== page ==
• only 48% of non-orthodox U.S. Jews under 35 believe that Israel’s destruction would be a personal tragedy for them, compared to 77% of those 65 or older.
  • only 54% of those under 35 are “comfortable with the idea of a Jewish State” as opposed to 81% of those 65 or older.

Some of this response may be rooted in a principled and focused religious or ethical distaste for Israeli policy, but many in this generation are responding on a different spectrum altogether. They are attuned to a more generic spirituality in which some aspects of Jewish practice seem appealing and others not. If God is erupting in our lives again, S/He may or may not find adequate the formal structures of Judaism as they were. The disquiet of Generation Why may be a symptom of a deep desire for reframing what is holy. To many of them, the state of Israel will simply not be at the center of this reframing. Neither supporting its policies nor condemning them is what moves them.

Responding to the Sea Change

Established Jewish institutional structures can respond in two different ways to this sea change. They can seek to understand it, respond to these people, and search out aspects of Judaism that could be renewed to meet their so-far inchoate urges. They could accept that Israel is legitimate as a nation-state in international law, is entitled to its protections, and is one place Jewish culture can be enriched — and that is all. They could treat Israel as one useful instrument for Jewish exploration, but not an idol, not as a god.

Or the structures of institutional Judaism can break the bones of the outliers. They can fling at such explorers of the Jewish spiritual unknown as Tony Kushner and Adrienne Rich the hand grenade of “anti-Semitism.” They can inflame Jewish sentiments among that half of Generation Why that would experience Israel’s destruction as a deep personal tragedy by describing all Islam as an enemy crouching at the door and all liberal Christians as suspect as well.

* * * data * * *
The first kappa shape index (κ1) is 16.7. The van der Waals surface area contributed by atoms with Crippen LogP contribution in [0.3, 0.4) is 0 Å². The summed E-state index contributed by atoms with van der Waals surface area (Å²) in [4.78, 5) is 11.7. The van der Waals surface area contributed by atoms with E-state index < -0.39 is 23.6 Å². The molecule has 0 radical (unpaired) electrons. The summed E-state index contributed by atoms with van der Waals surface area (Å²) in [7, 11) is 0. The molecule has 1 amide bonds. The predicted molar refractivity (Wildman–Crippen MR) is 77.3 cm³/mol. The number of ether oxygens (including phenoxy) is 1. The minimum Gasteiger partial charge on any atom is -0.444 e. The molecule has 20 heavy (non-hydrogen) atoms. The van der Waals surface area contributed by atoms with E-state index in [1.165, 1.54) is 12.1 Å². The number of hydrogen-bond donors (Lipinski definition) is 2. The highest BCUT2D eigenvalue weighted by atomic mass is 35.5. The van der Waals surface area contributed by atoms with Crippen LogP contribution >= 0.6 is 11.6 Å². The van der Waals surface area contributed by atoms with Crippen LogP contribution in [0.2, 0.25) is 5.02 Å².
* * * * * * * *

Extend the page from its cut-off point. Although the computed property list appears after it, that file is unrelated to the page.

This latter response may in the long run be self-destructive, but that does not mean it will not be pursued. The danger is that power tends to addict its possessor and absolute power addicts absolutely. No part of the American Jewish community will ever hold absolute power in America. But in the short run some might come to believe the fantasy that their strange alliance with Big Oil and Big Army and Big Empire will serve as virtual power for itself.

As the pressures grow and the world-wide earthquake intensifies, the gulf may widen between restorationist Jews who will feel driven to use more and more coercion to reassert past certainties and control troublesome new ideas and people – as if one could force the djinnis back in the bottle — and renewalist Jews who will seek new allies in new hybrid forms of spirituality and ethics.

Other Faiths and the Middle East

For mainstream Protestant, Orthodox, and Catholic communities in the United States, the presence of very ancient communities of their faiths in the Middle East (especially in Lebanon, Palestine, Israel, and Iraq) is a constant concern. Those communities increasingly come under pressure as conflict and violence between Muslims and Jews intensifies. Their people leave and their numbers dwindle, and since these communities echo the earliest Christianities rooted in the region, their diminishment feels deeply hurtful not only at the ethnic identity level but also at the religious level. There is a kind of odd parallel between their disappearance and the religious conundrums posed 2,000 years ago by the disappearance of Jews from the Land of Israel.